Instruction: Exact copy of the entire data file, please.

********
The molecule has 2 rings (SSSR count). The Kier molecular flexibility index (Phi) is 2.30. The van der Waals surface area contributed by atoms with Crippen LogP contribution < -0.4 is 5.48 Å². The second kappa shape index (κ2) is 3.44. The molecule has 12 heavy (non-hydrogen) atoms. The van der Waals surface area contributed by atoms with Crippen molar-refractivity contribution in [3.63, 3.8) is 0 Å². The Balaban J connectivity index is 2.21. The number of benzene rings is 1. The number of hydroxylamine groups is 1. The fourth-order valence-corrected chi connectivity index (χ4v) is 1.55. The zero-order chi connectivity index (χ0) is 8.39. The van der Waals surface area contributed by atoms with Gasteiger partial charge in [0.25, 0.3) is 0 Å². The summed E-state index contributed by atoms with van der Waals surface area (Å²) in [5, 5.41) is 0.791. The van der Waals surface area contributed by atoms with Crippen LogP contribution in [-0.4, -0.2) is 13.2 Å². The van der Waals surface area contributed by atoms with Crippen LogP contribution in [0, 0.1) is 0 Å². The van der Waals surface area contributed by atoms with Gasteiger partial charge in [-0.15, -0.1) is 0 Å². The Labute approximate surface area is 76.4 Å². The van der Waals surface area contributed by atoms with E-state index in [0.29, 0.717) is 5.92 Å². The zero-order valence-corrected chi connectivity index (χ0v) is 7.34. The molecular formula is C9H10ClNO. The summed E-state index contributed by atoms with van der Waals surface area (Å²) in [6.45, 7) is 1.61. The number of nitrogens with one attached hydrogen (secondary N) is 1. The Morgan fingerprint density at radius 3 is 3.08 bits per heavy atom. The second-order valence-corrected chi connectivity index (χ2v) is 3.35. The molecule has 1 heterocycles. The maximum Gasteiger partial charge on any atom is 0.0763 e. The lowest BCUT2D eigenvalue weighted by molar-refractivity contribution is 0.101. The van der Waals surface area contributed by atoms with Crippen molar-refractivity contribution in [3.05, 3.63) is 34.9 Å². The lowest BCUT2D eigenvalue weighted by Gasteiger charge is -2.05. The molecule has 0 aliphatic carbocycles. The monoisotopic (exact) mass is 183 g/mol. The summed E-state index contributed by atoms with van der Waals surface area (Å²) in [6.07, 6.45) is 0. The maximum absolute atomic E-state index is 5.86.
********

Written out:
The molecule has 2 rings (SSSR count). The Kier molecular flexibility index (Phi) is 2.30. The van der Waals surface area contributed by atoms with Crippen LogP contribution < -0.4 is 5.48 Å². The second kappa shape index (κ2) is 3.44. The molecule has 12 heavy (non-hydrogen) atoms. The van der Waals surface area contributed by atoms with Crippen molar-refractivity contribution in [3.63, 3.8) is 0 Å². The Balaban J connectivity index is 2.21. The number of benzene rings is 1. The number of hydroxylamine groups is 1. The fourth-order valence-corrected chi connectivity index (χ4v) is 1.55. The zero-order chi connectivity index (χ0) is 8.39. The van der Waals surface area contributed by atoms with Gasteiger partial charge in [0.25, 0.3) is 0 Å². The summed E-state index contributed by atoms with van der Waals surface area (Å²) in [5, 5.41) is 0.791. The van der Waals surface area contributed by atoms with Crippen LogP contribution in [-0.4, -0.2) is 13.2 Å². The van der Waals surface area contributed by atoms with Crippen LogP contribution in [0, 0.1) is 0 Å². The van der Waals surface area contributed by atoms with Gasteiger partial charge in [-0.15, -0.1) is 0 Å². The Labute approximate surface area is 76.4 Å². The van der Waals surface area contributed by atoms with E-state index in [0.29, 0.717) is 5.92 Å². The zero-order valence-corrected chi connectivity index (χ0v) is 7.34. The molecular formula is C9H10ClNO. The summed E-state index contributed by atoms with van der Waals surface area (Å²) in [6.45, 7) is 1.61. The number of nitrogens with one attached hydrogen (secondary N) is 1. The Morgan fingerprint density at radius 3 is 3.08 bits per heavy atom. The second-order valence-corrected chi connectivity index (χ2v) is 3.35. The molecule has 1 heterocycles. The maximum Gasteiger partial charge on any atom is 0.0763 e. The lowest BCUT2D eigenvalue weighted by molar-refractivity contribution is 0.101. The van der Waals surface area contributed by atoms with Crippen molar-refractivity contribution in [3.05, 3.63) is 34.9 Å². The lowest BCUT2D eigenvalue weighted by Gasteiger charge is -2.05. The molecule has 0 aliphatic carbocycles. The monoisotopic (exact) mass is 183 g/mol. The summed E-state index contributed by atoms with van der Waals surface area (Å²) in [6.07, 6.45) is 0. The maximum absolute atomic E-state index is 5.86.